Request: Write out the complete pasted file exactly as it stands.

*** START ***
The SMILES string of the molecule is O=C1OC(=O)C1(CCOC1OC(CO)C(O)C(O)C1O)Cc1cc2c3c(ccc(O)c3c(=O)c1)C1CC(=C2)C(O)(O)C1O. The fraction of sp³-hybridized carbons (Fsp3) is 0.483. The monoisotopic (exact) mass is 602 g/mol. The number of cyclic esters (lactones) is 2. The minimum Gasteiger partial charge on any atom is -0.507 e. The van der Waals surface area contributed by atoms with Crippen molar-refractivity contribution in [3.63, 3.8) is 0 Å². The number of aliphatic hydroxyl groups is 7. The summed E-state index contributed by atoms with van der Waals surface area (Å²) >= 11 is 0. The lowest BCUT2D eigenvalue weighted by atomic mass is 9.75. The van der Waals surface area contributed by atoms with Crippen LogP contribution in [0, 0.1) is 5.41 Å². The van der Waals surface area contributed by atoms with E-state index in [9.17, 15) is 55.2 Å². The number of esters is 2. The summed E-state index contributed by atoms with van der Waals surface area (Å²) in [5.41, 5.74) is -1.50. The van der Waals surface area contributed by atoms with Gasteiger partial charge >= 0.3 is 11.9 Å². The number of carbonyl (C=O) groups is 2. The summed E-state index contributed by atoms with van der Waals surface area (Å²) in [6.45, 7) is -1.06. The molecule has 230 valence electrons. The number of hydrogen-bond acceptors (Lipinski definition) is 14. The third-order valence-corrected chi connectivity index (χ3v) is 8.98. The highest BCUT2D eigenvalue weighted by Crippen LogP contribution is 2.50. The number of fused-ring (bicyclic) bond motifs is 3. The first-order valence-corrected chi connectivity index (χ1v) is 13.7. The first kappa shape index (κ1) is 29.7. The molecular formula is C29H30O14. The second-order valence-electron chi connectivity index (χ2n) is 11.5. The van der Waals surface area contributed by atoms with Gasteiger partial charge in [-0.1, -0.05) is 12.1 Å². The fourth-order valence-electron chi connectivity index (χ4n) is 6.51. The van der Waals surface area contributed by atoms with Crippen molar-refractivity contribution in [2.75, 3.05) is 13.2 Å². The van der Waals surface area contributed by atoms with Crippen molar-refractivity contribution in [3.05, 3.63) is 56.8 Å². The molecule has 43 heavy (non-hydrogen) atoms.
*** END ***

The SMILES string of the molecule is O=C1OC(=O)C1(CCOC1OC(CO)C(O)C(O)C1O)Cc1cc2c3c(ccc(O)c3c(=O)c1)C1CC(=C2)C(O)(O)C1O. The fraction of sp³-hybridized carbons (Fsp3) is 0.483. The monoisotopic (exact) mass is 602 g/mol. The number of cyclic esters (lactones) is 2. The minimum Gasteiger partial charge on any atom is -0.507 e. The van der Waals surface area contributed by atoms with Crippen molar-refractivity contribution in [3.63, 3.8) is 0 Å². The number of aliphatic hydroxyl groups is 7. The summed E-state index contributed by atoms with van der Waals surface area (Å²) >= 11 is 0. The lowest BCUT2D eigenvalue weighted by atomic mass is 9.75. The van der Waals surface area contributed by atoms with Crippen LogP contribution in [0, 0.1) is 5.41 Å². The van der Waals surface area contributed by atoms with E-state index in [9.17, 15) is 55.2 Å². The number of esters is 2. The summed E-state index contributed by atoms with van der Waals surface area (Å²) in [5.41, 5.74) is -1.50. The van der Waals surface area contributed by atoms with Gasteiger partial charge >= 0.3 is 11.9 Å². The number of carbonyl (C=O) groups is 2. The summed E-state index contributed by atoms with van der Waals surface area (Å²) in [6.45, 7) is -1.06. The molecule has 230 valence electrons. The number of hydrogen-bond acceptors (Lipinski definition) is 14. The third-order valence-corrected chi connectivity index (χ3v) is 8.98. The highest BCUT2D eigenvalue weighted by Crippen LogP contribution is 2.50. The number of fused-ring (bicyclic) bond motifs is 3. The first-order valence-corrected chi connectivity index (χ1v) is 13.7. The first kappa shape index (κ1) is 29.7. The molecular formula is C29H30O14. The second-order valence-electron chi connectivity index (χ2n) is 11.5. The van der Waals surface area contributed by atoms with Gasteiger partial charge in [-0.1, -0.05) is 12.1 Å². The fourth-order valence-electron chi connectivity index (χ4n) is 6.51. The van der Waals surface area contributed by atoms with Crippen molar-refractivity contribution in [2.75, 3.05) is 13.2 Å². The van der Waals surface area contributed by atoms with Crippen molar-refractivity contribution in [3.05, 3.63) is 56.8 Å². The molecule has 43 heavy (non-hydrogen) atoms.